Posted July 18, 2013 A rather muscular style, with mint and tobacco leaf notes shading dark crushed plum and blackberry fruit that pumps through on the strong, pepper- and bitter espresso-spiked finish. Shows a chunky, slightly stemmy edge and needs some time to settle down, but this is loaded with dense grip and character.
Let’s begin by eliminating Tempranillo and Pinot Noir. Although more modern versions of both can be big and dense, like our mystery wine, these are typically the outliers. Both Tempranillo and Pinot usually produce light- to medium-bodied versions that lean more towards elegant than big and dense.
Next up, Cabernet Franc, a dense wine that often shows a vegetal or stemmy character. But it seems that the main attribute of our wine is fruitiness, which tells us it’s not a Cab Franc.
It’s possible that our wine is a Syrah, which is often muscular, peppery and fruity. But Syrahs will often offer a spicy note, missing here, and Grenache presents another, better possibility. Known for its plump berry character, Grenache grown in hot, dry conditions can be very dark and tannic. This wine's weight, along with the plum and blackberry fruit, leads us to Grenache.
This wine is a Grenache.
In Italy, the principal Grenache-producing region is Sardinia's Cannonau di Sardegna appellation. These wines are typically firm, leathery and more austere than our expressive mystery wine. This wine is not from Italy.
Moving on to South Africa, where the climate is dry, the earth is hot, and the wines sometimes exhibit an earthy, stemmy character, we can look to the grape to steer us away, as Grenache is not widely grown on the Cape. This is not a South African.
Texas is all about going big, but Hill Country wines tend to be leaner and more austere than this muscular, fruity Grenache.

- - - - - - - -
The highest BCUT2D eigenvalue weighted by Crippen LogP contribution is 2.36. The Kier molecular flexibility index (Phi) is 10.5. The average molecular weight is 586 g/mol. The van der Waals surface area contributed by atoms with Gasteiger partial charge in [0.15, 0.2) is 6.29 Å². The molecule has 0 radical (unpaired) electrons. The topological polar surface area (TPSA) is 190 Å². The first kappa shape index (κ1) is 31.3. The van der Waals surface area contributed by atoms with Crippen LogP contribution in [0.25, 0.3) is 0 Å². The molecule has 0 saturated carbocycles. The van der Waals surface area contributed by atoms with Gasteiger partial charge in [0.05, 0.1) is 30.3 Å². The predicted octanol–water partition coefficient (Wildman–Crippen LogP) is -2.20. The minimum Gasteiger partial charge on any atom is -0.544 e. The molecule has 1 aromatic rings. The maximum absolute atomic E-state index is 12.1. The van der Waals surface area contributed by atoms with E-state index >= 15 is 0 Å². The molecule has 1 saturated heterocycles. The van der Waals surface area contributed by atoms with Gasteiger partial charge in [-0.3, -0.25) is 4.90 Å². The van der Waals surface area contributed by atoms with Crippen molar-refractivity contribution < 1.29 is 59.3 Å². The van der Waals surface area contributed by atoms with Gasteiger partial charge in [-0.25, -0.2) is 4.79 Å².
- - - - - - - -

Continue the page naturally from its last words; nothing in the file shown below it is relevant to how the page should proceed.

Next stop: Spain, where Grenache grows most famously in Priorat. Priorats are bright and acidic with fresh berry flavors and tart cherry acidity. The wine we’re tasting has darker fruit that is riper and richer, which tells us that this wine is not Spanish.
In France, Grenache grows predominantly in the southern part of the Rhône Valley, where the wines are dark, lush and indulgent. Plummy fruit flavors like those in our mystery wine are a hallmark of Grenache grown in this region.
This wine is from France.
As the note indicates, this wine displays fresh fruit but still needs time to settle down, which eliminates the 6- to 9-year-old and 10-plus year categories. The typical current vintage for most French Grenaches is 2010, and this wine gives us no indications that it has aged any longer than that. This youthful wine falls in the 3- to 5-year-old category.
Grenache is not grown in the Maipo Valley or Chianti Classico, so those appellations can be eliminated. Tempranillo is the darling of Rioja, suggesting that this wine is not from Rioja either. Again, Grenache from Stellenbosch is atypical, which leaves us two final options: Châteauneuf-du-Pape or Côte-Rôtie.
In Châteauneuf-du-Pape the predominant base grape for these blends is Grenache, while in Côte-Rôtie (in the Northern Rhône), it’s Syrah, which gives us our answer. This wine is a Châteauneuf-du-Pape. The AOC was established in 1936, though the vineyards were cultivated initially during the Avignon papacy in 1308 as an attempt to try to make Burgundy-style wines. The soil in the region is uniquely characterized by galets, or stones, which form a layer over the soil and nocturnally release heat which they retained during the daytime, promoting the ripe fruit displayed in the wines.
This wine is a Châteauneuf-du-Pape.
This particular wine was produced at the Domaine Raymond Usseglio & Fils. It's the Cuvée Impériale 2009, which scored 92 points in a blind tasting. This wine is made from the oldest vines on their estate, vines that were planted in 1901, and is the top wine that they produce. For more information on the outstanding 2009 vintage in the Southern Rhône Valley, see James Molesworth's tasting report, in the Nov. 30, 2011, issue.
—Morgan Taylor, associate tasting coordinator
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